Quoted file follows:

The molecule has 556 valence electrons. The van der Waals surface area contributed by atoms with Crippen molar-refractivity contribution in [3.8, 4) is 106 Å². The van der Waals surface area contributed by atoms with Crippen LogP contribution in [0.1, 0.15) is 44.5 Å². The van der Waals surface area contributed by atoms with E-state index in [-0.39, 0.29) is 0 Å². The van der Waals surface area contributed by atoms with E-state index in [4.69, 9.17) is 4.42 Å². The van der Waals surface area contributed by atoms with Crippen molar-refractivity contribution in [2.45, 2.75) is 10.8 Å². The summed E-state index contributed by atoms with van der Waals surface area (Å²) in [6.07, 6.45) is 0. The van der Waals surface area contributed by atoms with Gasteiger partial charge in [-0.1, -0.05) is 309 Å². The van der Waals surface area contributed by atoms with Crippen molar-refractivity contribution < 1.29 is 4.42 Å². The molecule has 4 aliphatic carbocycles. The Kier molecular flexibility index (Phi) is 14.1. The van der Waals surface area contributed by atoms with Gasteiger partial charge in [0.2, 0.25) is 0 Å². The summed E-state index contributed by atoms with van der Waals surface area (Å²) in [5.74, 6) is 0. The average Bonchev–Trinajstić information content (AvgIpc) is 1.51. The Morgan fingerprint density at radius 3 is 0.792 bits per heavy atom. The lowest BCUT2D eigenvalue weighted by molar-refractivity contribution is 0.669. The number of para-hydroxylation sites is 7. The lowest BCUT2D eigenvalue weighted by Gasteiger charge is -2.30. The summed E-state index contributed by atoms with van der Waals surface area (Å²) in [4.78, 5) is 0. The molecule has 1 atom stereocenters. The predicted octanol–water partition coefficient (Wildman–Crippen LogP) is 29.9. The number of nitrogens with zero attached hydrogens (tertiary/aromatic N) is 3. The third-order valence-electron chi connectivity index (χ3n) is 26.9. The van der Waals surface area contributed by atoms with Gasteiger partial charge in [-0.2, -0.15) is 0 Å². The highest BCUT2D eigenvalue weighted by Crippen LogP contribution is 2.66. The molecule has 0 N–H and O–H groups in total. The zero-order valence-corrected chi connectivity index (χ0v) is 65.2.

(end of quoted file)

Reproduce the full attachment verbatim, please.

The molecule has 556 valence electrons. The van der Waals surface area contributed by atoms with Crippen molar-refractivity contribution in [3.8, 4) is 106 Å². The van der Waals surface area contributed by atoms with Crippen LogP contribution in [0.1, 0.15) is 44.5 Å². The van der Waals surface area contributed by atoms with E-state index in [-0.39, 0.29) is 0 Å². The van der Waals surface area contributed by atoms with E-state index in [4.69, 9.17) is 4.42 Å². The van der Waals surface area contributed by atoms with Crippen molar-refractivity contribution in [2.45, 2.75) is 10.8 Å². The summed E-state index contributed by atoms with van der Waals surface area (Å²) in [6.07, 6.45) is 0. The van der Waals surface area contributed by atoms with Gasteiger partial charge in [-0.1, -0.05) is 309 Å². The van der Waals surface area contributed by atoms with Crippen molar-refractivity contribution < 1.29 is 4.42 Å². The molecule has 4 aliphatic carbocycles. The Kier molecular flexibility index (Phi) is 14.1. The van der Waals surface area contributed by atoms with Gasteiger partial charge in [0.2, 0.25) is 0 Å². The summed E-state index contributed by atoms with van der Waals surface area (Å²) in [5.74, 6) is 0. The average Bonchev–Trinajstić information content (AvgIpc) is 1.51. The Morgan fingerprint density at radius 3 is 0.792 bits per heavy atom. The lowest BCUT2D eigenvalue weighted by molar-refractivity contribution is 0.669. The number of para-hydroxylation sites is 7. The lowest BCUT2D eigenvalue weighted by Gasteiger charge is -2.30. The summed E-state index contributed by atoms with van der Waals surface area (Å²) in [4.78, 5) is 0. The molecule has 1 atom stereocenters. The predicted octanol–water partition coefficient (Wildman–Crippen LogP) is 29.9. The number of nitrogens with zero attached hydrogens (tertiary/aromatic N) is 3. The third-order valence-electron chi connectivity index (χ3n) is 26.9. The van der Waals surface area contributed by atoms with Gasteiger partial charge in [-0.2, -0.15) is 0 Å². The highest BCUT2D eigenvalue weighted by Crippen LogP contribution is 2.66. The molecule has 0 N–H and O–H groups in total. The zero-order valence-corrected chi connectivity index (χ0v) is 65.2.